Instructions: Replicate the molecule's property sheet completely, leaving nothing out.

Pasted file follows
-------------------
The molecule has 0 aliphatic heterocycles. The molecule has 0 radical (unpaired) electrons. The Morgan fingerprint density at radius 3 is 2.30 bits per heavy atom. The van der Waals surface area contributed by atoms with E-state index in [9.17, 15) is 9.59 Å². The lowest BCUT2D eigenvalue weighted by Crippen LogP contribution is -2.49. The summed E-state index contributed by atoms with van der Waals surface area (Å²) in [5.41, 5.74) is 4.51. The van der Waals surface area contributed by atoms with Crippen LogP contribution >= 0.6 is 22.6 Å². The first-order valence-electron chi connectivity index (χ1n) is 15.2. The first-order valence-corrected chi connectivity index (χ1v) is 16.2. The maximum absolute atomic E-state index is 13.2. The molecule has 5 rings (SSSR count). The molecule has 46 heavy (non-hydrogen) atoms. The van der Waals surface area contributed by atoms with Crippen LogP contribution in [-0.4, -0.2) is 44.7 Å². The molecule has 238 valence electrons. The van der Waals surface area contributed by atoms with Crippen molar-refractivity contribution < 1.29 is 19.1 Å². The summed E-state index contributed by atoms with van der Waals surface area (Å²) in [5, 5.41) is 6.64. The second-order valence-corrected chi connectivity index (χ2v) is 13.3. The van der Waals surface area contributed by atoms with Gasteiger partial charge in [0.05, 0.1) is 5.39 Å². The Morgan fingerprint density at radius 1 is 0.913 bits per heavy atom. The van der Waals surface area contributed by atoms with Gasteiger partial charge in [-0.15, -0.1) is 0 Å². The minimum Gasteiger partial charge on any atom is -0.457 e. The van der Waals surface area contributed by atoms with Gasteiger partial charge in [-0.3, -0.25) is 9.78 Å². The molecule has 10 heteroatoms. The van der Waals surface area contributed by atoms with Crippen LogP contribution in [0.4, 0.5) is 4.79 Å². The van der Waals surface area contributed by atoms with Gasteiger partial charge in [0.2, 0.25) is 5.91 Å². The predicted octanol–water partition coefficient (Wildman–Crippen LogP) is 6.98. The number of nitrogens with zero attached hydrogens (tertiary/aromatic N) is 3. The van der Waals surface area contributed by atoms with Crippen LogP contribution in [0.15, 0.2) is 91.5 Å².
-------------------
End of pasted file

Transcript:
The molecule has 0 aliphatic heterocycles. The molecule has 0 radical (unpaired) electrons. The Morgan fingerprint density at radius 3 is 2.30 bits per heavy atom. The van der Waals surface area contributed by atoms with E-state index in [9.17, 15) is 9.59 Å². The lowest BCUT2D eigenvalue weighted by Crippen LogP contribution is -2.49. The summed E-state index contributed by atoms with van der Waals surface area (Å²) in [5.41, 5.74) is 4.51. The van der Waals surface area contributed by atoms with Crippen LogP contribution >= 0.6 is 22.6 Å². The first-order valence-electron chi connectivity index (χ1n) is 15.2. The first-order valence-corrected chi connectivity index (χ1v) is 16.2. The maximum absolute atomic E-state index is 13.2. The molecule has 5 rings (SSSR count). The molecule has 46 heavy (non-hydrogen) atoms. The van der Waals surface area contributed by atoms with Crippen LogP contribution in [-0.4, -0.2) is 44.7 Å². The molecule has 238 valence electrons. The van der Waals surface area contributed by atoms with Crippen molar-refractivity contribution < 1.29 is 19.1 Å². The summed E-state index contributed by atoms with van der Waals surface area (Å²) in [5, 5.41) is 6.64. The second-order valence-corrected chi connectivity index (χ2v) is 13.3. The van der Waals surface area contributed by atoms with Gasteiger partial charge in [0.05, 0.1) is 5.39 Å². The Morgan fingerprint density at radius 1 is 0.913 bits per heavy atom. The van der Waals surface area contributed by atoms with Gasteiger partial charge in [-0.15, -0.1) is 0 Å². The minimum Gasteiger partial charge on any atom is -0.457 e. The van der Waals surface area contributed by atoms with Gasteiger partial charge in [-0.3, -0.25) is 9.78 Å². The molecule has 10 heteroatoms. The van der Waals surface area contributed by atoms with Crippen LogP contribution in [0.4, 0.5) is 4.79 Å². The van der Waals surface area contributed by atoms with Gasteiger partial charge in [0.2, 0.25) is 5.91 Å². The predicted octanol–water partition coefficient (Wildman–Crippen LogP) is 6.98. The number of nitrogens with zero attached hydrogens (tertiary/aromatic N) is 3. The van der Waals surface area contributed by atoms with Crippen LogP contribution in [0.15, 0.2) is 91.5 Å².